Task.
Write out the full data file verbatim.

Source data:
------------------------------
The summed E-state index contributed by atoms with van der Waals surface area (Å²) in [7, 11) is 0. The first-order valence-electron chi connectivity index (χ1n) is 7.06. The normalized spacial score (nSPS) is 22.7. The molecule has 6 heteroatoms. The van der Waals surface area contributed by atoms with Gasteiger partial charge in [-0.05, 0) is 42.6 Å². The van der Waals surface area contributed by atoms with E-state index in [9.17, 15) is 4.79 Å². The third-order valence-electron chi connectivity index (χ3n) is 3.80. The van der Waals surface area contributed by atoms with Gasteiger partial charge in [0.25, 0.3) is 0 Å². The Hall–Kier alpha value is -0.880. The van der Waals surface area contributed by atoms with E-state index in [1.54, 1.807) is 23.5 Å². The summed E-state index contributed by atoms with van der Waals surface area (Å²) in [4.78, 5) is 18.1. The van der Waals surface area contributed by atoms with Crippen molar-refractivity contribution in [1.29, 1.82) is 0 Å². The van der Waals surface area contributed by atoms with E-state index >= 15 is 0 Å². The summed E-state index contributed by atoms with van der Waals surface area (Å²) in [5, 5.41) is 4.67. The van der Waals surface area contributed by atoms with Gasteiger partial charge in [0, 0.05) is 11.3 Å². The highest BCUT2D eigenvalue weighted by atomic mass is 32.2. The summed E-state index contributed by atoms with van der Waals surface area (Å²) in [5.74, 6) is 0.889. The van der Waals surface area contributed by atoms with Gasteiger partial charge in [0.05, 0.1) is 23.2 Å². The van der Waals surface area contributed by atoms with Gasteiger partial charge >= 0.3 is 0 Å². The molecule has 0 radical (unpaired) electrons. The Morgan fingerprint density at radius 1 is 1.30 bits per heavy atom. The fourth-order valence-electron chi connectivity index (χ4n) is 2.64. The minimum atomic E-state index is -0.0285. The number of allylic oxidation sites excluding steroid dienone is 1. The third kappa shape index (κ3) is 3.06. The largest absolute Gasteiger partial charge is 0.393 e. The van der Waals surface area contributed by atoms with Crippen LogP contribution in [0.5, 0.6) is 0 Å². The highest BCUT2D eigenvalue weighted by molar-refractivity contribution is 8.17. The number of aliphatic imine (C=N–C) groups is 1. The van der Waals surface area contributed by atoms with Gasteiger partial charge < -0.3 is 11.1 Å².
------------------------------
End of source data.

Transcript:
The summed E-state index contributed by atoms with van der Waals surface area (Å²) in [7, 11) is 0. The first-order valence-electron chi connectivity index (χ1n) is 7.06. The normalized spacial score (nSPS) is 22.7. The molecule has 6 heteroatoms. The van der Waals surface area contributed by atoms with Gasteiger partial charge in [-0.05, 0) is 42.6 Å². The van der Waals surface area contributed by atoms with E-state index in [9.17, 15) is 4.79 Å². The third-order valence-electron chi connectivity index (χ3n) is 3.80. The van der Waals surface area contributed by atoms with Gasteiger partial charge in [0.25, 0.3) is 0 Å². The Hall–Kier alpha value is -0.880. The van der Waals surface area contributed by atoms with E-state index in [1.54, 1.807) is 23.5 Å². The summed E-state index contributed by atoms with van der Waals surface area (Å²) in [4.78, 5) is 18.1. The van der Waals surface area contributed by atoms with Crippen molar-refractivity contribution in [1.29, 1.82) is 0 Å². The van der Waals surface area contributed by atoms with E-state index >= 15 is 0 Å². The summed E-state index contributed by atoms with van der Waals surface area (Å²) in [5, 5.41) is 4.67. The van der Waals surface area contributed by atoms with Gasteiger partial charge in [0, 0.05) is 11.3 Å². The highest BCUT2D eigenvalue weighted by atomic mass is 32.2. The summed E-state index contributed by atoms with van der Waals surface area (Å²) in [5.74, 6) is 0.889. The van der Waals surface area contributed by atoms with Gasteiger partial charge in [0.05, 0.1) is 23.2 Å². The van der Waals surface area contributed by atoms with Gasteiger partial charge >= 0.3 is 0 Å². The molecule has 0 radical (unpaired) electrons. The Morgan fingerprint density at radius 1 is 1.30 bits per heavy atom. The fourth-order valence-electron chi connectivity index (χ4n) is 2.64. The minimum atomic E-state index is -0.0285. The number of allylic oxidation sites excluding steroid dienone is 1. The third kappa shape index (κ3) is 3.06. The largest absolute Gasteiger partial charge is 0.393 e. The van der Waals surface area contributed by atoms with Crippen LogP contribution in [0.5, 0.6) is 0 Å². The highest BCUT2D eigenvalue weighted by molar-refractivity contribution is 8.17. The number of aliphatic imine (C=N–C) groups is 1. The van der Waals surface area contributed by atoms with Gasteiger partial charge < -0.3 is 11.1 Å².